Mental Illnesses Don't Turn People Into Mass Shooters, Research Refutes President Trump

Mental Illnesses Don't Turn People Into Mass Shooters, Research Refutes President Trump

Every time there is a case of a mass shooting, people in power are quick to blame mental health and violent video games as the cause. But is it actually the reason?

Every time there's a mass shooting that happens in America, people of power and other political leaders, including Trump, are quick to place the blame on video games and mental illnesses. News reporters too, look for signs of loneliness or instability in the shooter so that they can claim that's what caused them to commit such a heinous crime. “Mental illness and hatred pull the trigger. Not the gun,” said President Trump on Monday, after two mass shootings in less than 24 hours, reports The Washington Post.  But, is mental illness actually to be blamed for these mass shootings? Maybe not, and there's research to back it up. 


Even though there have been some mass shooters with a history of schizophrenia or psychosis, many don't. Studies on these mass shooters have also concluded that while only a fraction of them have had a history of mental illness, not everyone falls into that category. There are a bunch of other reasons why someone decides to be a mass shooter: a strong sense of resentment, desire for infamy, a copycat study of other shooters, past domestic violence, narcissism and access to firearms. 


None of the reasons mentioned above has mental illness or influence from video games mentioned anywhere. “It’s tempting to try to find one simple solution and point the finger at that,” said Jeffrey Swanson, a professor in psychiatry and behavioral sciences at Duke University School of Medicine. “The fact that somebody would go out and massacre a bunch of strangers, that’s not the act of a healthy mind, but that doesn’t mean they have a mental illness.”


Mass shootings have become more common over the recent years, and so has the link to mental illness, by the FBI, police departments, forensic psychiatrists, mental illness experts, and epidemiologists. In 2018, a report by the FBI on 63 active shooter assailants found that 25 percent had been diagnosed with a mental illness, and three out of them were further diagnosed with a psychotic disorder. In 2015, a study that examined 226 men who committed or tried to commit mass killings, 22 percent were considered to be mentally ill.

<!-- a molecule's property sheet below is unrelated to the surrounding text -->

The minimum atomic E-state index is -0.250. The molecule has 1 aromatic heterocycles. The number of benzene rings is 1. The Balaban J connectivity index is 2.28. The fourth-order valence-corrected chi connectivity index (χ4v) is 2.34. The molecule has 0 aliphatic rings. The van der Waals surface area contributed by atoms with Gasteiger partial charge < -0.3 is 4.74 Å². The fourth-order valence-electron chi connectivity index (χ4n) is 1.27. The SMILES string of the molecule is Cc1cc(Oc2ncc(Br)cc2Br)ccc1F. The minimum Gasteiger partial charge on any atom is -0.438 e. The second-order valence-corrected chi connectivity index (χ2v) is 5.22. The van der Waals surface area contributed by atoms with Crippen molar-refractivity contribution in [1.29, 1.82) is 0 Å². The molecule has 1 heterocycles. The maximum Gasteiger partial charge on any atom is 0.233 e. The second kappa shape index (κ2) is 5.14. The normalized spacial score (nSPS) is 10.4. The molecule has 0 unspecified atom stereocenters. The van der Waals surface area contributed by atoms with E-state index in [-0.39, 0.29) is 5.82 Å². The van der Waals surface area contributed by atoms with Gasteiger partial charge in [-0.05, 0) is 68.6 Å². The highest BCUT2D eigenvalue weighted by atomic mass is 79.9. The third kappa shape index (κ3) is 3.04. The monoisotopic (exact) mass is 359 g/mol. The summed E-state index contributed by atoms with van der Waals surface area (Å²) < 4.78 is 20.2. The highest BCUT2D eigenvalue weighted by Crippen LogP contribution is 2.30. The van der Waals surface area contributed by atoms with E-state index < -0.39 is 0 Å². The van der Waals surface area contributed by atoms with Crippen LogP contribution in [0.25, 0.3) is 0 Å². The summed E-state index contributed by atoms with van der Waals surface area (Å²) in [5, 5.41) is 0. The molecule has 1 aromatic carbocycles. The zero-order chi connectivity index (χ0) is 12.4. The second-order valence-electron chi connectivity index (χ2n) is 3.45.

The Conservative think tank, the Heritage Foundation, also estimated that a majority of mass shooters have mental illness, based in part on looser definitions and retroactive assessments. Now, thanks to research, another common explanation among the people of power has also been debunked. They are quick to say that violent video games are the main reason that are driving people to commit mass shootings.


The idea was floated again by House Minority Leader Kevin McCarthy (R-Calif.) and Trump, who talked of restricting “gruesome and grisly video games." However, there is just no link found between playing these violent video games and shooting people, according to Jonathan Metzl, director of the Center for Medicine, Health, and Society at Vanderbilt University.


The Secret Service and the Education Department conducted a research in 2004, where they found that 12 percent of perpetrators in more than three dozen school shootings showed an interest in violent video games. Even though that was almost 15 years ago, lawmakers and public figures continue to blame the gaming industry. “When politicians like President Trump perpetuate this narrative, to me, it is the height of irresponsibility, because it’s perpetuating a falsehood,” Metzl said.


Experts say that this eagerness to blame video games and mental health means that the society is searching for answers in the wrong places. “The irony is clearly we do need more robust mental health system,” said Arthur C. Evans Jr., a psychologist who heads the American Psychological Association. “But that’s separate and apart from these shootings." People with serious mental disorders are 3.6 times as likely to exhibit violent behavior, according to the National Epidemiologic Survey on Alcohol and Related Conditions


But, it was also found that they are far more likely to be the general victims of violence, and at 23 times the risk, at that, compared to the general population. A study published in the journal Annals of Epidemiology found that “the large majority of people with mental disorders do not engage in violence against others, and that most violent behavior is due to factors other than mental illness.” Phillip Resnick, who served as a forensic psychiatrist in cases including Oklahoma City bomber Timothy McVeigh and Unabomber Ted Kaczynski said, “We like to think that anyone who kills others is somehow mentally ill."


Last year, in an interview, Resnick said, “you have to remember, people kill for all sorts of reasons. They kill for profit or love or greed.” Mental health advocates say comments like Trump's labeling shooters as “mentally ill monsters” can create a false prejudice about the mentally ill. “When you blame people with mental illness for things like mass shootings, it’s not just untrue,” said Angela Kimball, head of the National Alliance on Mental Illness.


“It keeps people from seeking help even when they need it. It spreads unjustified fears about the mentally ill and worsens the stigma around it," she added.  "Mental illness is not the real issue, because mental illness is something that happens across the globe. Mass shootings? Not so much,” Kimball said. “The sad truth is that in America, it’s easy to get a gun. It’s very difficult to get mental health care.” America has nearly 400 million civilian-owned firearms, or 120.5 guns per 100 residents — meaning that the country has more guns than it has people, according to the Small Arms Survey



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